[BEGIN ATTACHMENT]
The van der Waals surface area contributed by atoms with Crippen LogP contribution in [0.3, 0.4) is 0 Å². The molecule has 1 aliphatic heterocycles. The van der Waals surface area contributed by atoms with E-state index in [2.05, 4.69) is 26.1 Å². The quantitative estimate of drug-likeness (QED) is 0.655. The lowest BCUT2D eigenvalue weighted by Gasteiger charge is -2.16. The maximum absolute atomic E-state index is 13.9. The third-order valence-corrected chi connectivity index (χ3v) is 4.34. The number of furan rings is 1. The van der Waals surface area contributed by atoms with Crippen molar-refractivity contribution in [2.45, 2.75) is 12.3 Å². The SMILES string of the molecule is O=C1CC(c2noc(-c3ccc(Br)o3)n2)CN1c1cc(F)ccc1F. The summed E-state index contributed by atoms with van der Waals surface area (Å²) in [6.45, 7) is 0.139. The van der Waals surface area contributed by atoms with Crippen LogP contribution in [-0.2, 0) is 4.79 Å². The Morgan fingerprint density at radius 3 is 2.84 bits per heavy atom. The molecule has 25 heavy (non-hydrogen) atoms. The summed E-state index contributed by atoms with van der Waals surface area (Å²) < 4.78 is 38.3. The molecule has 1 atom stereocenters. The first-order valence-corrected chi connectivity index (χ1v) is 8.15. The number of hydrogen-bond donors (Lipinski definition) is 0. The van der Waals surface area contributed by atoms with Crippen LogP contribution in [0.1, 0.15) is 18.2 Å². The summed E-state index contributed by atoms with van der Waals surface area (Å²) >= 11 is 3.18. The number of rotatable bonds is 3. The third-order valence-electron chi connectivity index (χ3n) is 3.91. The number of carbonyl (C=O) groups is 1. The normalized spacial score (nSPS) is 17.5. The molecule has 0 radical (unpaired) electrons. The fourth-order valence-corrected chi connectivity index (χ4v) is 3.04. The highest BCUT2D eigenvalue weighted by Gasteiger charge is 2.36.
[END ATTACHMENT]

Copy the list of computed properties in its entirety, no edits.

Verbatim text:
The van der Waals surface area contributed by atoms with Crippen LogP contribution in [0.3, 0.4) is 0 Å². The molecule has 1 aliphatic heterocycles. The van der Waals surface area contributed by atoms with E-state index in [2.05, 4.69) is 26.1 Å². The quantitative estimate of drug-likeness (QED) is 0.655. The lowest BCUT2D eigenvalue weighted by Gasteiger charge is -2.16. The maximum absolute atomic E-state index is 13.9. The third-order valence-corrected chi connectivity index (χ3v) is 4.34. The number of furan rings is 1. The van der Waals surface area contributed by atoms with Crippen molar-refractivity contribution in [2.45, 2.75) is 12.3 Å². The SMILES string of the molecule is O=C1CC(c2noc(-c3ccc(Br)o3)n2)CN1c1cc(F)ccc1F. The summed E-state index contributed by atoms with van der Waals surface area (Å²) in [6.45, 7) is 0.139. The van der Waals surface area contributed by atoms with Crippen LogP contribution in [-0.2, 0) is 4.79 Å². The Morgan fingerprint density at radius 3 is 2.84 bits per heavy atom. The molecule has 25 heavy (non-hydrogen) atoms. The summed E-state index contributed by atoms with van der Waals surface area (Å²) < 4.78 is 38.3. The molecule has 1 atom stereocenters. The first-order valence-corrected chi connectivity index (χ1v) is 8.15. The number of hydrogen-bond donors (Lipinski definition) is 0. The van der Waals surface area contributed by atoms with Crippen LogP contribution in [0.1, 0.15) is 18.2 Å². The summed E-state index contributed by atoms with van der Waals surface area (Å²) >= 11 is 3.18. The number of rotatable bonds is 3. The third-order valence-electron chi connectivity index (χ3n) is 3.91. The number of carbonyl (C=O) groups is 1. The normalized spacial score (nSPS) is 17.5. The molecule has 0 radical (unpaired) electrons. The fourth-order valence-corrected chi connectivity index (χ4v) is 3.04. The highest BCUT2D eigenvalue weighted by Gasteiger charge is 2.36.